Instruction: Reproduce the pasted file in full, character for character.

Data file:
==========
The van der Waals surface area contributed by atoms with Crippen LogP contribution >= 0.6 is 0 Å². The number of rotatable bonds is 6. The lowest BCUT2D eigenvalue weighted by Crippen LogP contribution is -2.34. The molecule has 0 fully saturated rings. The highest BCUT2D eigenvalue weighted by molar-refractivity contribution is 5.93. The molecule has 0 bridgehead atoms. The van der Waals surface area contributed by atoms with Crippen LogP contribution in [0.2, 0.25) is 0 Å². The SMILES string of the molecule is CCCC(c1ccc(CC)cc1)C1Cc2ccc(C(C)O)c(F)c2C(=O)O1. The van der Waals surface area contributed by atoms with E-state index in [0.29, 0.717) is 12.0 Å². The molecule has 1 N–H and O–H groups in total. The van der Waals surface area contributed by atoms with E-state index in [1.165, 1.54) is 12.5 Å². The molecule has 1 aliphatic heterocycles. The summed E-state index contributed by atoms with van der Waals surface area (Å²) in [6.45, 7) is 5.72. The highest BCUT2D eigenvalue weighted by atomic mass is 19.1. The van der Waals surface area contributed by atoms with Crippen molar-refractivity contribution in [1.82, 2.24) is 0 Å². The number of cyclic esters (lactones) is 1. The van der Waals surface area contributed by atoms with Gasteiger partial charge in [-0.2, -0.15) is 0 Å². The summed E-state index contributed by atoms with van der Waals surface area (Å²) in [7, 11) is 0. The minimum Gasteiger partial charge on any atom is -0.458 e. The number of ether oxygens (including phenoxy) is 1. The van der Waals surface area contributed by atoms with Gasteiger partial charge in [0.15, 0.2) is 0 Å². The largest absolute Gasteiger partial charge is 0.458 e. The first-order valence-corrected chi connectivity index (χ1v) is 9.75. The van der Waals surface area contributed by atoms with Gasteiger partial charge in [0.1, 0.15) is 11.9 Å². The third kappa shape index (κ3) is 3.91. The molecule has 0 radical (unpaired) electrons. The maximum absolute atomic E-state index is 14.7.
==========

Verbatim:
The van der Waals surface area contributed by atoms with Crippen LogP contribution >= 0.6 is 0 Å². The number of rotatable bonds is 6. The lowest BCUT2D eigenvalue weighted by Crippen LogP contribution is -2.34. The molecule has 0 fully saturated rings. The highest BCUT2D eigenvalue weighted by molar-refractivity contribution is 5.93. The molecule has 0 bridgehead atoms. The van der Waals surface area contributed by atoms with Crippen LogP contribution in [0.2, 0.25) is 0 Å². The SMILES string of the molecule is CCCC(c1ccc(CC)cc1)C1Cc2ccc(C(C)O)c(F)c2C(=O)O1. The van der Waals surface area contributed by atoms with E-state index in [0.29, 0.717) is 12.0 Å². The molecule has 1 N–H and O–H groups in total. The van der Waals surface area contributed by atoms with E-state index in [1.165, 1.54) is 12.5 Å². The molecule has 1 aliphatic heterocycles. The summed E-state index contributed by atoms with van der Waals surface area (Å²) in [6.45, 7) is 5.72. The highest BCUT2D eigenvalue weighted by atomic mass is 19.1. The van der Waals surface area contributed by atoms with Crippen molar-refractivity contribution in [1.82, 2.24) is 0 Å². The number of cyclic esters (lactones) is 1. The van der Waals surface area contributed by atoms with Gasteiger partial charge in [-0.2, -0.15) is 0 Å². The summed E-state index contributed by atoms with van der Waals surface area (Å²) in [7, 11) is 0. The minimum Gasteiger partial charge on any atom is -0.458 e. The number of ether oxygens (including phenoxy) is 1. The van der Waals surface area contributed by atoms with Gasteiger partial charge in [0.15, 0.2) is 0 Å². The largest absolute Gasteiger partial charge is 0.458 e. The first-order valence-corrected chi connectivity index (χ1v) is 9.75. The van der Waals surface area contributed by atoms with Gasteiger partial charge in [0.1, 0.15) is 11.9 Å². The third kappa shape index (κ3) is 3.91. The molecule has 0 radical (unpaired) electrons. The maximum absolute atomic E-state index is 14.7.